OMG, It’s Jesus!

It seems as if one variation or another of an attention-getting episode occurs at least once year: Part of an oil stain on a garage floor bears a resemblance to Jesus or the Virgin Mary, and a pilgrimage of disciples grows large enough to warrant coverage on local TV. The Holiest of Holies have a habit of popping up here and there, whether in a tangle of tree limbs, in the grain of wooden boards, on crusty loaves of bread, and (most famously, perhaps) on fresh-from-the-pan tortillas.

Who knew this phenomenon has a name? Well, enough people for the word to have worked its way into Google and the random dictionary. It surfaced in the 1950s, and it’s hardly surprising that its usage shot up in the new century.

And this soon-to-be-familiar (?) neologism is …

pareidolia (n.)  the erroneous perception of patterns or meaning in anything vague, ambiguous, or random

Pronounced pa-ree-DOHL-ee-uh, the coinage is a blend of the prefix para- (in its sense of “faulty, abnormal”) and eidolon (“unsubstantiated image”; ”phantom”). It applies not only to the visual but to the aural; baby boomers will remember the rumor that if certain Beatles songs were played backwards one could hear “Paul is dead” now and again. Nevertheless, pareidolic incidents are more frequently perceived by the eye rather than the ear.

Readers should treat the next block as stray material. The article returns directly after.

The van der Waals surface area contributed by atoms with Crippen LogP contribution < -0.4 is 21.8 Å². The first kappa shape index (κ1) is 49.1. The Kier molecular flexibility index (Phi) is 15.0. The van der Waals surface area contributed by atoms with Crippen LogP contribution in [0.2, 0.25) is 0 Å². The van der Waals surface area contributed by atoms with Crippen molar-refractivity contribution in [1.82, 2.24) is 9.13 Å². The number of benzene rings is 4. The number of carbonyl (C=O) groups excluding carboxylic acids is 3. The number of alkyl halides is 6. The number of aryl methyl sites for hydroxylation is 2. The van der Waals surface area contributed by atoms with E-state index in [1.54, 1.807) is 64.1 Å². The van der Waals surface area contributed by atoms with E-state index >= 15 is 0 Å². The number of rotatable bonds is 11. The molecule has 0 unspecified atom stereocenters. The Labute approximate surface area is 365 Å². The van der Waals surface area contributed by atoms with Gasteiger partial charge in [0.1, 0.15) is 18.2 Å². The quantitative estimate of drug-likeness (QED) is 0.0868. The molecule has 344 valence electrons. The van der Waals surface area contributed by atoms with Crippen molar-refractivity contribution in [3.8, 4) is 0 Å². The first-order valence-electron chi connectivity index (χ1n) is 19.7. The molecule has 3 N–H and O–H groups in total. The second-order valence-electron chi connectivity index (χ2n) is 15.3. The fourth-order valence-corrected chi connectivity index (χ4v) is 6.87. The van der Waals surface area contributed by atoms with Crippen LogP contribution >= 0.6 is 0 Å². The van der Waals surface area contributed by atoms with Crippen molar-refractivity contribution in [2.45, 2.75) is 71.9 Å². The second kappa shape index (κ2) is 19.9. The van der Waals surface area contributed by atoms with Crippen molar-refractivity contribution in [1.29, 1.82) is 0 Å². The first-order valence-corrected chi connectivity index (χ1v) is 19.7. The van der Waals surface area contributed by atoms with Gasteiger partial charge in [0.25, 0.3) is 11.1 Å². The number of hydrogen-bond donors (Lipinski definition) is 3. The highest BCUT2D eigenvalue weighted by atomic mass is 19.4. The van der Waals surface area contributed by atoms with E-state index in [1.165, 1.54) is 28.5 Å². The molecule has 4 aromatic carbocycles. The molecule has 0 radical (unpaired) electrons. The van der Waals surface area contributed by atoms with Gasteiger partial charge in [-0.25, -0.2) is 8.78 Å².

In “The Man in the Moon and the Face on Mars” chapter of his 1995 bestseller The Demon-Haunted World, the late astronomer Carl Sagan wrote that wherever we seek out a pattern, we find one. When Europeans looked at the moon they saw a face; Greeks saw a goddess weaving laurel strands, South Americans a four-eyed jaguar, and Polynesians a woman beating tapa cloth. Sagan also explained the role our response to faces played in the evolution of our species:

As soon as [an] infant can see, it recognizes faces, and we now know that this skill is hardwired in our brains. Those infants who a million years ago were unable to recognize a face smiled back less, were less likely to win the hearts of the parents, and less likely to prosper.

A pareidolic vision isn’t limited to faces, of course: Portions of mottlings on flat surfaces or billows or massings of any sort may be seen to represent anything from full-bodied human beings to birds to monsters worthy of Maurice Sendak. Some may ask whether coincidence or (intelligent?) design is at play. Whatever their origins, these accidental effigies may be due a modicum of respect now that they rate a word of their own.

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